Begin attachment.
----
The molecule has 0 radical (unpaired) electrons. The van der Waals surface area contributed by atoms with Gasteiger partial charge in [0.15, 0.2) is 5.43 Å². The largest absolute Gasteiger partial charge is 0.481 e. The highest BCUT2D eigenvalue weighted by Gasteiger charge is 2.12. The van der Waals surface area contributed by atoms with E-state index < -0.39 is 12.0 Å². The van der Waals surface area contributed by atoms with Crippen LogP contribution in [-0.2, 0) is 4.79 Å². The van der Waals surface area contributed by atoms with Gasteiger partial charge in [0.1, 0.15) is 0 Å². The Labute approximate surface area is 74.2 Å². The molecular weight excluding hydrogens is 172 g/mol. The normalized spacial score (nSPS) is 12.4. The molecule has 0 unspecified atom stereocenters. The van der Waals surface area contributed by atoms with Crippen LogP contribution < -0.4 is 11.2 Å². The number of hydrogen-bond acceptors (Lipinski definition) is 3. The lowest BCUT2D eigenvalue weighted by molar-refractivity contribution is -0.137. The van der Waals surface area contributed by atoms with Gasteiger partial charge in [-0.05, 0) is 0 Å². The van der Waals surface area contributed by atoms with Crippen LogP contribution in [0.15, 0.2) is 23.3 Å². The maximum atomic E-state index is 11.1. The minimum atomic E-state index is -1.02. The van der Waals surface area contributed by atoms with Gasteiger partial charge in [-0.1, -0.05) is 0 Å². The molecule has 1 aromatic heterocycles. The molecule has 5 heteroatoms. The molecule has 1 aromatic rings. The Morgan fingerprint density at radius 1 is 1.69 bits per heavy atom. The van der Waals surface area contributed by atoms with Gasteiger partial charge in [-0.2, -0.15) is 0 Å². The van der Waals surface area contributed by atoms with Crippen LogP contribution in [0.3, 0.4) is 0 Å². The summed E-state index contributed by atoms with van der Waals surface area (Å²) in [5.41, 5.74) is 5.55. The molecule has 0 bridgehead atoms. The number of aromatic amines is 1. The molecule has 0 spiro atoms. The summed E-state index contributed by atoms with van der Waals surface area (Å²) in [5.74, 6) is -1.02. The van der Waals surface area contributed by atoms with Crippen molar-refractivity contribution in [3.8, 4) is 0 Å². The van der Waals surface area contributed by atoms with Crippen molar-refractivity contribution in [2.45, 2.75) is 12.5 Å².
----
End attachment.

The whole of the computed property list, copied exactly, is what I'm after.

The molecule has 0 radical (unpaired) electrons. The van der Waals surface area contributed by atoms with Gasteiger partial charge in [0.15, 0.2) is 5.43 Å². The largest absolute Gasteiger partial charge is 0.481 e. The highest BCUT2D eigenvalue weighted by Gasteiger charge is 2.12. The van der Waals surface area contributed by atoms with E-state index < -0.39 is 12.0 Å². The van der Waals surface area contributed by atoms with Crippen LogP contribution in [-0.2, 0) is 4.79 Å². The van der Waals surface area contributed by atoms with Gasteiger partial charge in [0.1, 0.15) is 0 Å². The Labute approximate surface area is 74.2 Å². The molecular weight excluding hydrogens is 172 g/mol. The normalized spacial score (nSPS) is 12.4. The molecule has 0 unspecified atom stereocenters. The van der Waals surface area contributed by atoms with Crippen LogP contribution < -0.4 is 11.2 Å². The number of hydrogen-bond acceptors (Lipinski definition) is 3. The lowest BCUT2D eigenvalue weighted by molar-refractivity contribution is -0.137. The van der Waals surface area contributed by atoms with Gasteiger partial charge in [-0.05, 0) is 0 Å². The van der Waals surface area contributed by atoms with Crippen LogP contribution in [0.15, 0.2) is 23.3 Å². The maximum atomic E-state index is 11.1. The minimum atomic E-state index is -1.02. The van der Waals surface area contributed by atoms with Gasteiger partial charge in [-0.1, -0.05) is 0 Å². The molecule has 1 aromatic heterocycles. The molecule has 5 heteroatoms. The molecule has 1 aromatic rings. The Morgan fingerprint density at radius 1 is 1.69 bits per heavy atom. The van der Waals surface area contributed by atoms with Gasteiger partial charge in [-0.2, -0.15) is 0 Å². The van der Waals surface area contributed by atoms with Crippen LogP contribution in [0.3, 0.4) is 0 Å². The summed E-state index contributed by atoms with van der Waals surface area (Å²) in [5.41, 5.74) is 5.55. The molecule has 0 bridgehead atoms. The number of aromatic amines is 1. The molecule has 0 spiro atoms. The summed E-state index contributed by atoms with van der Waals surface area (Å²) in [5.74, 6) is -1.02. The van der Waals surface area contributed by atoms with Crippen molar-refractivity contribution in [3.8, 4) is 0 Å². The van der Waals surface area contributed by atoms with Crippen molar-refractivity contribution in [2.45, 2.75) is 12.5 Å².